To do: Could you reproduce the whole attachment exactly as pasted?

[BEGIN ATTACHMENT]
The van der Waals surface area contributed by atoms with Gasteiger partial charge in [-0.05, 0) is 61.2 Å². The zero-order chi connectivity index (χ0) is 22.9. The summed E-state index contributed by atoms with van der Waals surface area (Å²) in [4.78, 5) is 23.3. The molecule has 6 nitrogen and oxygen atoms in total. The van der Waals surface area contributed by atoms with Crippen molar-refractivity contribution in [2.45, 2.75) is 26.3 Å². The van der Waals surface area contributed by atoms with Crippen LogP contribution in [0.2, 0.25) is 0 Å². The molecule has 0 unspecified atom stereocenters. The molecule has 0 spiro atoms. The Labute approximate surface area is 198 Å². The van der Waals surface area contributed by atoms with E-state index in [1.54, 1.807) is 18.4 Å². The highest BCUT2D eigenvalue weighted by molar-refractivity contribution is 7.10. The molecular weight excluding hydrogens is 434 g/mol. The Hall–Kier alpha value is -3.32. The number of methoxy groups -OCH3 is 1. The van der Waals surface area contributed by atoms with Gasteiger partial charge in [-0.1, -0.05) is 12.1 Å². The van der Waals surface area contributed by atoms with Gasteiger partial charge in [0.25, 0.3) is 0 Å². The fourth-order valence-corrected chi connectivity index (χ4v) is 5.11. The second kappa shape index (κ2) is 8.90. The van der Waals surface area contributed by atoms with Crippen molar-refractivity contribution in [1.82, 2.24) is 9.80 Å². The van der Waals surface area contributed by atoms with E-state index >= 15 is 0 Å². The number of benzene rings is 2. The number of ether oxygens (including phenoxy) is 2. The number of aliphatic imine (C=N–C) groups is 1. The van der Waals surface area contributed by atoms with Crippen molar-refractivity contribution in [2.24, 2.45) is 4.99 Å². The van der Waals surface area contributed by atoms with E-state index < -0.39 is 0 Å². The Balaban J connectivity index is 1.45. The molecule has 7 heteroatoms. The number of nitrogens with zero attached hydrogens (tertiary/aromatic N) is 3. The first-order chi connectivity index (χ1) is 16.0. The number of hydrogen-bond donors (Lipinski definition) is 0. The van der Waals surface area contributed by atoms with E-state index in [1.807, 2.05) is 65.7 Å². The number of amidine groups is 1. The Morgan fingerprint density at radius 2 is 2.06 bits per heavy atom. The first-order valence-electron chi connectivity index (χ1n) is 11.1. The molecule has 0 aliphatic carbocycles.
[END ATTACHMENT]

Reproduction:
The van der Waals surface area contributed by atoms with Gasteiger partial charge in [-0.05, 0) is 61.2 Å². The zero-order chi connectivity index (χ0) is 22.9. The summed E-state index contributed by atoms with van der Waals surface area (Å²) in [4.78, 5) is 23.3. The molecule has 6 nitrogen and oxygen atoms in total. The van der Waals surface area contributed by atoms with Crippen molar-refractivity contribution in [2.45, 2.75) is 26.3 Å². The van der Waals surface area contributed by atoms with Crippen LogP contribution in [0.2, 0.25) is 0 Å². The molecule has 0 unspecified atom stereocenters. The molecule has 0 spiro atoms. The Labute approximate surface area is 198 Å². The van der Waals surface area contributed by atoms with E-state index in [1.54, 1.807) is 18.4 Å². The highest BCUT2D eigenvalue weighted by molar-refractivity contribution is 7.10. The molecular weight excluding hydrogens is 434 g/mol. The Hall–Kier alpha value is -3.32. The number of methoxy groups -OCH3 is 1. The van der Waals surface area contributed by atoms with Gasteiger partial charge in [-0.1, -0.05) is 12.1 Å². The van der Waals surface area contributed by atoms with Gasteiger partial charge in [0.25, 0.3) is 0 Å². The fourth-order valence-corrected chi connectivity index (χ4v) is 5.11. The second kappa shape index (κ2) is 8.90. The van der Waals surface area contributed by atoms with Crippen molar-refractivity contribution in [1.82, 2.24) is 9.80 Å². The van der Waals surface area contributed by atoms with E-state index >= 15 is 0 Å². The number of benzene rings is 2. The number of ether oxygens (including phenoxy) is 2. The number of aliphatic imine (C=N–C) groups is 1. The van der Waals surface area contributed by atoms with Crippen molar-refractivity contribution in [2.24, 2.45) is 4.99 Å². The van der Waals surface area contributed by atoms with E-state index < -0.39 is 0 Å². The Balaban J connectivity index is 1.45. The molecule has 7 heteroatoms. The number of nitrogens with zero attached hydrogens (tertiary/aromatic N) is 3. The first-order chi connectivity index (χ1) is 16.0. The number of hydrogen-bond donors (Lipinski definition) is 0. The van der Waals surface area contributed by atoms with E-state index in [1.807, 2.05) is 65.7 Å². The number of amidine groups is 1. The Morgan fingerprint density at radius 2 is 2.06 bits per heavy atom. The first-order valence-electron chi connectivity index (χ1n) is 11.1. The molecule has 0 aliphatic carbocycles.